Your job interview doesn’t end with the final question.
What you do after the interview might not be as important as how you handled the face-to-face meeting, but it can still have a major impact on whether you land the job.
So, if you want a new job that helps you move beyond living paycheck to paycheck, steer clear of these 10 common post-interview mistakes.
Forgetting to send a thank-you note
Whether or not you ultimately get the job you interviewed for, it’s common courtesy to send a thank-you note to the person who interviewed you.
Besides thanking the person who interviewed you for their time and consideration, mention something exciting that stood out to you from the interview. Also, include an open invitation to approach you with follow-up questions.
Don’t forget to proofread your email before hitting send. A thank-you note with a typo is better than no note at all, but it might mean your email doesn’t leave the positive impression you were hoping for.
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Spamming the hiring manager with requests for updates
Using the thank-you note to mention how much you enjoyed the interview is acceptable. On the other hand, resist the urge to nag the hiring manager for more information.
Don’t go overboard: Follow up with your interviewer, recruiter, or hiring manager if you haven’t heard back from them within the period the company gave you.
Failing to connect with a company on social media
If you didn’t connect with a company on LinkedIn, Facebook, Instagram, or Twitter before your interview, do so after the fact. Making a social media connection shows the company you want to stay in touch with and are genuinely interested in its mission.
In addition, most companies post their open positions on social media. If you don’t get the job this time, a timely social media alert ensures you’ll be ready to reapply the second something is available.
Not reviewing your interview performance
Even if you get the job you just applied for, the odds are good this isn’t the last job interview you’ll ever have.
Each interview is an excellent learning opportunity. So, once you wrap up an interview, consider writing a list of things you feel went well and things you wish you had done differently.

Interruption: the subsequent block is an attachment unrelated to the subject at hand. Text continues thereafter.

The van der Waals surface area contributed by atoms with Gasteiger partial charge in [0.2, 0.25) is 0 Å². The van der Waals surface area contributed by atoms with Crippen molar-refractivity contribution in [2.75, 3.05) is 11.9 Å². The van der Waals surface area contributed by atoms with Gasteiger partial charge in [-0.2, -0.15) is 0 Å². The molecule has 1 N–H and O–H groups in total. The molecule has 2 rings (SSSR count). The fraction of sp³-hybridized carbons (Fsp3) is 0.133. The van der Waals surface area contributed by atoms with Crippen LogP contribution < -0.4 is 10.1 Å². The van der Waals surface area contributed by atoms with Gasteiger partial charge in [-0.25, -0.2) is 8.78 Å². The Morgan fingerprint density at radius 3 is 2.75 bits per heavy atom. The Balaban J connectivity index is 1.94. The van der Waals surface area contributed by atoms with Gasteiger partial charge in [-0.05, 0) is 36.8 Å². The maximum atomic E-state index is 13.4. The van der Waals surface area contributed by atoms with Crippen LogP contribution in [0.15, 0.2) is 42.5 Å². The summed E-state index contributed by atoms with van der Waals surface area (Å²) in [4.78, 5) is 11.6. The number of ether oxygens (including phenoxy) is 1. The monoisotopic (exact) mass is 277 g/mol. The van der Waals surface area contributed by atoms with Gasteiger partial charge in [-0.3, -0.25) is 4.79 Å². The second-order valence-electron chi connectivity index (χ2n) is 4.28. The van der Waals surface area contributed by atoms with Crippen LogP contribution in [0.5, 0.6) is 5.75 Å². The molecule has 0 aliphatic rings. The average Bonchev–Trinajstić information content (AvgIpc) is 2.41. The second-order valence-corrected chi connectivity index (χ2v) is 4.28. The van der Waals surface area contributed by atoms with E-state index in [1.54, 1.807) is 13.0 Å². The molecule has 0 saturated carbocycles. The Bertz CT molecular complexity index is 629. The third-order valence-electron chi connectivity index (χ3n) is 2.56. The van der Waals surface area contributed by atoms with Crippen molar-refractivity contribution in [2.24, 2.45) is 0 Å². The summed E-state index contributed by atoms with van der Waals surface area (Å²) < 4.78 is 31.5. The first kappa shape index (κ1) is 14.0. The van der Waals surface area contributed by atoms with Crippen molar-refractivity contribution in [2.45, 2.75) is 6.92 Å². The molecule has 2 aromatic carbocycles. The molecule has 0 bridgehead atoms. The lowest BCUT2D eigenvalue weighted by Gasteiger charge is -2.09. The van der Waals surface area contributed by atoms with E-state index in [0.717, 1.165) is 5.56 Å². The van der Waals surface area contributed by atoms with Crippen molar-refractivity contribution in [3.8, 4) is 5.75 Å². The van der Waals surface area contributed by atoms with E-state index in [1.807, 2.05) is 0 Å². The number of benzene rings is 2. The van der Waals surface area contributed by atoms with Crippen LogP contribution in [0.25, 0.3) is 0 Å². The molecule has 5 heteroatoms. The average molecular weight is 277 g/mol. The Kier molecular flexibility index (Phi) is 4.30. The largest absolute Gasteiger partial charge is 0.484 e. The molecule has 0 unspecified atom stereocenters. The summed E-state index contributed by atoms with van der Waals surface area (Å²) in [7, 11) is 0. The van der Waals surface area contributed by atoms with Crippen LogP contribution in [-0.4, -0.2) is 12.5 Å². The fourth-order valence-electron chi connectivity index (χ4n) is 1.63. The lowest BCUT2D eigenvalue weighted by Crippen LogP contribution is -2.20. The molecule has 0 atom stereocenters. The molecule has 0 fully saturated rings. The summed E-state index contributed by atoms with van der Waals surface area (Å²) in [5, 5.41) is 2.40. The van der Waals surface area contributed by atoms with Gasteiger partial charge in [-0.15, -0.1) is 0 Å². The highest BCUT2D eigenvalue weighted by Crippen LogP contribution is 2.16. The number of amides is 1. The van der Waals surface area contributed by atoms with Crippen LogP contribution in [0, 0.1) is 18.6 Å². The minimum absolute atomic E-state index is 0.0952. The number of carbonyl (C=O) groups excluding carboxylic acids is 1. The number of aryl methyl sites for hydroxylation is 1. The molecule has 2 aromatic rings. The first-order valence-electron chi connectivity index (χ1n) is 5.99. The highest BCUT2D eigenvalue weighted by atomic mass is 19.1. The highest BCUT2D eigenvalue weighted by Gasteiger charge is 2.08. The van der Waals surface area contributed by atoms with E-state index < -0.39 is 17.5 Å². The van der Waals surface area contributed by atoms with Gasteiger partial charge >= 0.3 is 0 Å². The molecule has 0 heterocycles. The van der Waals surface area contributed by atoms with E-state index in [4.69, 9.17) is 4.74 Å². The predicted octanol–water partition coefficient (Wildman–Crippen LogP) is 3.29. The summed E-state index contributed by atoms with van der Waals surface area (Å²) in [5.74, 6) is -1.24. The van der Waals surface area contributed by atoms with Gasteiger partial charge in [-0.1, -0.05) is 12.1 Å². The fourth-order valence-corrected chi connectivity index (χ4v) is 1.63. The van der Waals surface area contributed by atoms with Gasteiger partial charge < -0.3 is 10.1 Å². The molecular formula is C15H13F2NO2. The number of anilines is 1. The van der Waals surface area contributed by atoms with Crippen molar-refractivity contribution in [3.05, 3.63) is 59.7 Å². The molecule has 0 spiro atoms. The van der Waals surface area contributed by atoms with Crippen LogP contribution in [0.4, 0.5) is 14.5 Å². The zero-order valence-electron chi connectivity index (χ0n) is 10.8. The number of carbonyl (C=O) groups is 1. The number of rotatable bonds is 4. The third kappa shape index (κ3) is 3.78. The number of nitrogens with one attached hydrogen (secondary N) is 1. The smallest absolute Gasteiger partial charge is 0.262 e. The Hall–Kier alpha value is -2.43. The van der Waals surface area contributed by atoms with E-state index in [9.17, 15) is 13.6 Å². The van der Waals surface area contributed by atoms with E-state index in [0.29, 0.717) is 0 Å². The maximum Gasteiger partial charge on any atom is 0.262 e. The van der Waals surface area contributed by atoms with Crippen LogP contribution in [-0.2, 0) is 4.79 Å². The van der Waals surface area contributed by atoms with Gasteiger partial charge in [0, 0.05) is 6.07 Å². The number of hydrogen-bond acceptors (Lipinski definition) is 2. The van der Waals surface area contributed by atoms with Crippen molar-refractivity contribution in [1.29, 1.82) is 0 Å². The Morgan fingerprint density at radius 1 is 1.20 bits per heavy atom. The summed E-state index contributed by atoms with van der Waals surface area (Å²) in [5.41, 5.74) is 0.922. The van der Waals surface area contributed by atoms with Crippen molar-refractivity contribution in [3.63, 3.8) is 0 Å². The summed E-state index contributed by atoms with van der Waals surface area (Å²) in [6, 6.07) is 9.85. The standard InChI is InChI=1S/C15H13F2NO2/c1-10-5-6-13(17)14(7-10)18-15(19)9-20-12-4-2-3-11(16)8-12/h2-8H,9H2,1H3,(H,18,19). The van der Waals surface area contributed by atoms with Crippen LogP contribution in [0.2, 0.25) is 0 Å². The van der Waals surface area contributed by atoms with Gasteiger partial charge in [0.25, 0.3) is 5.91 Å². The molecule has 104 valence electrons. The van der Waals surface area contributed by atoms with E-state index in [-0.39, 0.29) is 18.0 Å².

Review your conclusions and practice what you’ll do differently before your next interview rolls around.
Obsessing about what you could have done differently
While evaluating your most recent interview can give you helpful insights, obsessing or worrying about an interview that already happened is anything but productive.
You can’t change the past, but you can learn from it. As much as possible, focus on learning from the experience, not dwelling on your mistakes.
Not responding if you’re turned down for a job
Instead of ghosting a company after they email you a rejection notice, write back to thank the interviewer or hiring manager again for their time.
Handling rejection with grace and professionalism sets you apart from the crowd. So, don’t be afraid to state that you appreciated the chance to interview and learn more about the company.
You can also emphasize that you’ll be following the company on social media to apply for other job opportunities with the company that could be a better fit for you.
Pro tip: If you have trouble landing a new job and need income fast, consider taking a part-time job or finding another way to generate more income until you get a better full-time job.
Shying away from seeking feedback
Doing a self-review after each interview can go a long way toward refining your interview skills. However, there's no substitute for honest, straightforward feedback from the interviewer.
If you don’t get the job, you can always politely follow up with the interviewer to ask if they have any recommendations for improvement. You might just get a form email back or receive helpful feedback that helps you nail your next interview.
Posting publicly about your experience
It’s wise to follow the company you interviewed with quietly or to connect on LinkedIn with the hiring manager. However, resist the urge to post about your interview on social media publicly.
You’ll feel awkward if you don’t get the job after tagging the manager or company in a post about how much you appreciated the interview.
Quitting your current job after a good interview
Don't quit your current job even if you clicked with your interviewer, and feel confident you’ll be extended a job offer.
After all, you don’t know how many people are interviewing for the same position, their qualifications, and whether they’re a better fit for a role than you are.
It’s possible that your good interview was the prelude to someone else’s even better interview. So, don’t assume you’re a shoo-in for a role based on how you feel at the end of the meeting.
Calling off your job search after a bad interview
Knowing you flubbed an interview and failing to land a job is a downer. But don’t let a subpar performance keep you down forever.
Instead of seeing your most recent interview as a failure, consider it another chance to hone your interviewing skills.
With every interview, you’re moving one step closer to the job of your dreams. The only way to guarantee you’ll never land a better job than your current one is to stop trying.
The interview is just one part of the formula when it comes to impressing a hiring manager and scoring a new job.
Everything that comes before and after the interview — from writing a compelling resume to sending a thank-you note — is essential to setting yourself apart as a candidate and making it clear you’re a good fit for the role.
So try to avoid the mistakes on this list so you can get the job of your dreams that pays you a salary big enough to boost your bank account.
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